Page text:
In 2016 the Health and Safety Executive amended the emergency (BS 5266-1) for all business-related buildings across the UK (but also multi-storey dwellings). In this blog we will cover some of the main areas you need to be aware of and how we can help you. We understand 2016 was 4 years ago, however we also understand that a lot of businesses are still not 100% compliant with the regulations.
What is Emergency Lighting?
Simply put it is lighting that comes on when the power is interrupted or in case of a fire (or emergency that requires the occupants to leave the building), when triggered they will guide people to the exits so they can leave the building quickly and safely. They are battery powered and should remain on for at least 3 hours. Once power is restored those batteries will then recharge ready for the next time.
To protect your staff, clients, and contractors in case of an emergency in your building and because it is a legal requirement!
Consequences of poor emergency lighting
In 2018 a man sadly lost his life at an Aberdeen indoor market due to poor emergency lighting. The company responsible for the business admitted the failures and they were fined £80,000.
Taken from the original article which you can find here: IFSEC Global
The lights at a Tata steel factory in Wales failed ‘completely’ during an accident in which 300 tonnes of molten metal was spilled. Three employees suffered serious burns because of the accident at Tata Strip Products in Port Talbot in April 2013. Tata pleaded guilty at Swansea Crown Court to failing to ensure the safety of workers, and was fined £200,000, and asked to pay £11,190 costs.
Taken from the original article which you can find here: Lux Review
How do I know if I am compliant?
We have identified some of the key points of the emergency lighting regulations, these are all areas that would be inspected by the HSE.
Would you be able to provide the following if asked?
- Emergency lighting risk assessment
- Drawings for all areas including “points of emphasis” which includes exit points, lights, fire extinguishers, fire blanket, break glass units, defibrillators etc.
- Test schedule (monthly tests by competent trained professional)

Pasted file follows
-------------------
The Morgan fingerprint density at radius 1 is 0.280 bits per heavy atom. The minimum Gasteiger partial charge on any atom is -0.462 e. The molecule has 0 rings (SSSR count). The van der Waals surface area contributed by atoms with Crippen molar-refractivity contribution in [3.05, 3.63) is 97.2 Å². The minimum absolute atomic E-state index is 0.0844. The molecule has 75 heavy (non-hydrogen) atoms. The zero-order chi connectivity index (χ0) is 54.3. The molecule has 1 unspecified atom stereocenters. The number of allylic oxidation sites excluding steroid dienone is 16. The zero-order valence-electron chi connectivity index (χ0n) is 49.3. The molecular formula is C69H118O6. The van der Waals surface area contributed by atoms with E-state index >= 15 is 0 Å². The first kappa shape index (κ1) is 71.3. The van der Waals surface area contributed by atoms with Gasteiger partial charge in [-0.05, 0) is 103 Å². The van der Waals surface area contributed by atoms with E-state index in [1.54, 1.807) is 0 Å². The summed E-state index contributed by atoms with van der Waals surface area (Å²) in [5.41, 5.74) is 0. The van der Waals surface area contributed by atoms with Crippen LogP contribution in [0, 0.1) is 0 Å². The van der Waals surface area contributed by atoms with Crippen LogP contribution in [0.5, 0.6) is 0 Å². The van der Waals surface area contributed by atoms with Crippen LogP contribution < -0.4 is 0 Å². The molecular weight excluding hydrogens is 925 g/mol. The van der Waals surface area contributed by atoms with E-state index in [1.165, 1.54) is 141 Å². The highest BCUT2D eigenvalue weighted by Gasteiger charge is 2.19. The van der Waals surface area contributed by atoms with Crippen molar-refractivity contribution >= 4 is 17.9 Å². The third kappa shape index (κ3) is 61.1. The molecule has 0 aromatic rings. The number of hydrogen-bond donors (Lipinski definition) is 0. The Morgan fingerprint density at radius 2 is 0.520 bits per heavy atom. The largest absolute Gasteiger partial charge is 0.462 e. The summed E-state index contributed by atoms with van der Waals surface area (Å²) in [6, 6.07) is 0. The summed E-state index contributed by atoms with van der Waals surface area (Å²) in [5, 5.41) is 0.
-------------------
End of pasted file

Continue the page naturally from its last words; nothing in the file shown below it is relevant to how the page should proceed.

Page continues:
- Proof of annual battery discharge
- Lux plots – showing the light levels for all the routes to muster points
And your lighting should:
- Luminaires located at mandatory ‘points of emphasis’ – for example exit signs of the correct format and size should be placed at exit doors, outside fire exits and near first aid points
- Luminaires located at essential areas in the building – for example toilets, kitchens, fire equipment, first aid and treatment rooms.
- Lighting along all escape routes
- Lighting within open areas includes areas larger than 60m2, areas with an escape route passing through them, or areas with hazards identified by the building risk assessment.
- Tailored lighting for high risk task areas for example, plant and production lines or control rooms that manage critical processes.
How Often Should Emergency Lights Be Tested?
- Monthly tests should cover the basic functionality of the emergency lighting. This means that although thorough they only need to be short in duration.
- Annual tests should switch on all emergency lighting for its full minimum duration, i.e. the minimum length of time it can stay on in the event of a power outage, under UK law this is three hours.
How we can help you be compliant and stay compliant?
There are a few different systems on the market, choosing a more advanced system could mean significant time and cost savings. With the right system you could future-proof your emergency system and reduce your longer-term maintenance costs.
One of these technologies is Dynamic Self-Managed (DSM) meshing technology. This clever tech provides remote access to the lights providing both monitoring and failure detection. Providing you with peace of mind that your emergency lighting will work when you need them most and will also provide you the reports to show your compliance.
We have teamed up with our one of our partners to provide you with a solution that could pay for itself and could allow for an upgrade of both your Emergency Lighting and all other lighting around the school. The monthly payment includes maintenance. monitoring and replacements if needed.